Best Neighborhoods In Queens (Best Places To Live In Queens With Map)

New York City, the City of Dreams, has five must-visit boroughs for every traveler. These boroughs are Brooklyn, The Bronx, Manhattan, Queens, and Staten Island.

Of all the boroughs, Queens is the second most populated, with a total population of 2,405,464 residents.

It has a land area of 108 sq mi and a population density of 22,125 people per sq mi.

Queens is bounded by Brooklyn and Long Island and is also known to be the most diverse place in the country.

Queens Neighborhoods


The borough is a top tourist destination that is popular for several attractions and landmarks, including the Unisphere in Flushing, the Bohemian Hall in Astoria, and jewelry shops in Jackson Heights, among other places.

Some of the best neighborhoods in Queens for tourists and residents are Astoria, Bayside, Corona, Flushing, Forest Hills, Jackson Heights, Jamaica, Long Island City, Ridgewood, and Rockaways.

Learn more about the beauty of Queens, visit the website Queens Borough President.

To get a clearer overview of Queens, this article has a basic Queens neighborhoods map, outlining major and minor neighborhoods according to districts.

Queens Neighborhoods Map

Image by Peter Fitzgerald, Ope.nStreetMap via Wikimedia Commons.

Here is a summary of Queens Neighborhoods Map:

Northwestern Region

  • Astoria
  • Jackson Heights
  • Long Island City
  • Sunnyside

Northeastern Region

  • Bayside
  • Bellerose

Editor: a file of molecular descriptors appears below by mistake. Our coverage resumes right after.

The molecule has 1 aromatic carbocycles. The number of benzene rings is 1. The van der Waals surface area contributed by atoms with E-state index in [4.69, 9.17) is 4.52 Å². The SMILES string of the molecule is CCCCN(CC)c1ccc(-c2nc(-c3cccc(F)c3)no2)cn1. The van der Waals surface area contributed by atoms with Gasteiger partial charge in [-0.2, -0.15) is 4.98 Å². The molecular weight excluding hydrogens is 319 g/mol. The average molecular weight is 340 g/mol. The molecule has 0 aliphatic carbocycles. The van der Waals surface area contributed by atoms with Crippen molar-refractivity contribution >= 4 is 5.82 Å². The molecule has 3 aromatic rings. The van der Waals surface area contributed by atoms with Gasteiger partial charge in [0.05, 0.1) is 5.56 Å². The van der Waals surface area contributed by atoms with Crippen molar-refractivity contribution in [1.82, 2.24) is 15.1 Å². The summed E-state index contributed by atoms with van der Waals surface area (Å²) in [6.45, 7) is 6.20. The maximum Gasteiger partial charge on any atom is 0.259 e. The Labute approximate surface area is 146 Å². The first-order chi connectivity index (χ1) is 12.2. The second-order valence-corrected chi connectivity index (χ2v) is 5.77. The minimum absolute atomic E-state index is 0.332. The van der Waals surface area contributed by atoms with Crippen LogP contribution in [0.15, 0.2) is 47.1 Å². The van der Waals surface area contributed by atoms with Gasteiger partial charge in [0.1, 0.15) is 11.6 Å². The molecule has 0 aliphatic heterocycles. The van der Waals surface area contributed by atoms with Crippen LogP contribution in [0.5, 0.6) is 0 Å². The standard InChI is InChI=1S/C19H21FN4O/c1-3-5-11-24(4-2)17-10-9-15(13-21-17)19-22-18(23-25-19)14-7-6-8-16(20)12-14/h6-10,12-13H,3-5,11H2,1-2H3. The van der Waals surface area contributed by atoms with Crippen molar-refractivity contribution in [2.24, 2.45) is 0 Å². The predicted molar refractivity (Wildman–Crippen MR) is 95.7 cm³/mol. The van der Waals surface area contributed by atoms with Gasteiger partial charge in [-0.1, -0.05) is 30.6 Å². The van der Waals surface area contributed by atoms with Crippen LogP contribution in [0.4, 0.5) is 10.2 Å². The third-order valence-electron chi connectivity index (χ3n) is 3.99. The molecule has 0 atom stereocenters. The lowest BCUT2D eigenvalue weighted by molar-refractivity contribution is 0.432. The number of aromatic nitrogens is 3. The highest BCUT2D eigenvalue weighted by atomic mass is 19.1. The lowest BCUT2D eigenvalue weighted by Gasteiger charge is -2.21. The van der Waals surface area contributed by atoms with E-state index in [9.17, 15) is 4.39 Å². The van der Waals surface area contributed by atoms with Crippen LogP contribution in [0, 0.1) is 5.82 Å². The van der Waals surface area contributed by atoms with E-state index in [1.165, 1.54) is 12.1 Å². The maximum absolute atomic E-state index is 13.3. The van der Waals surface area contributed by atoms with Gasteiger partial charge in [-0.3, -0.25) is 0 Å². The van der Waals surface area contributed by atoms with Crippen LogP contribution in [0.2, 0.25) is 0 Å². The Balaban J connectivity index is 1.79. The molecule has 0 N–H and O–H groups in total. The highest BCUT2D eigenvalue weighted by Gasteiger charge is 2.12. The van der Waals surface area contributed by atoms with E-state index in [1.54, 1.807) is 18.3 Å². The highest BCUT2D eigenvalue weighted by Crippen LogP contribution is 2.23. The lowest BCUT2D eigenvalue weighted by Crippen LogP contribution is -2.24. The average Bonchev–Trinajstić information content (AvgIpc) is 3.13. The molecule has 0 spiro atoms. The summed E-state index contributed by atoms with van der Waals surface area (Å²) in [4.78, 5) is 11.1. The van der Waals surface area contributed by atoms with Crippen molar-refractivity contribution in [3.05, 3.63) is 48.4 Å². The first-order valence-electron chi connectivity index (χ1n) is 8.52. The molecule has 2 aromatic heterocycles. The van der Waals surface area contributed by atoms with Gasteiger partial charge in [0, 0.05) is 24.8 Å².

• College Point
  • Douglaston–Little Neck
  • Little Neck
  • Flushing
  • Floral Park
  • Fresh Meadows
  • Glen Oaks
  • Whitestone

Central Region

  • Briarwood
  • Corona
  • East Elmhurst
  • Elmhurst
  • Forest Hills
  • Fresh Pond
  • Glendale
  • Jackson Heights
  • Kew Gardens
  • Maspeth
  • Middle Village
  • Rego Park
  • Ridgewood
  • Woodside

Southwestern Region

  • The Hole
  • Howard Beach
  • Ozone Park
  • Richmond Hill
  • Woodhaven

Southeastern Region

  • Bellaire
  • Brookville
  • Cambria Heights
  • Hollis
  • Jamaica
  • Laurelton
  • Meadowmere
  • Queens Village
  • Rosedale
  • Springfield Gardens
  • Warnerville

Rockaway Region

  • Arverne
  • Bayswater
  • Belle Harbor
  • Breezy Point
  • Broad Channel
  • Edgemere
  • Far Rockaway
  • Hammels
  • Neponsit
  • Rockaway Beach
  • Rockaway Park
  • Roxbury
  • Seaside

Queens Neighborhoods Map 1

Image by Peter Fitzgerald, OpenStreetMap via Wikimedia Commons

Best Neighborhoods in Queens


Astoria Park


Located in northwestern Queens, Astoria has a population of 78,793 residents composed of 49.2% White, 26.5% Hispanic, 16.2% Asian, 4.5% Black, and 3.4% Other Races.

It is a popular neighborhood best known for the Museum of the Moving Image, a museum focusing on digital media such as films, games, and TV.

Some other must-see places are the oldest beer garden, Socrates Sculpture Park, the Hell Gate Bridge, and the Modern Art Foundry.




Bayside has several smaller neighborhoods, including Bay Terrace, Bayside Hills, Fort Totten, and Oakland Gardens. In total, there are only about 43,808 residents wherein almost half of the population is White.

The neighborhood is known for several historical landmarks such as Lawrence Cemetery, Fort Totten, and All Saints Episcopal Church. In terms of safety, Bayside is the eighth safest neighborhood out of 69 ranked patrol areas.




Bounded by Elmhurst, Flushing, Forest Hills, and Jackson Heights, Corona is one of the most diverse neighborhoods in the borough with a big Latin community. It has a racial composition of 73.6% Hispanic, 10% Asian, 9.5% Black, 5.3% White, and 1.6% Other Races.

Corona is home to several African American historical landmarks such as the Louis Armstrong House and the Dorie Miller Residential Cooperative.

It is also a popular place for ice cream because of its Lemon Ice King of Corona, an ice cream shop that opened in 1944.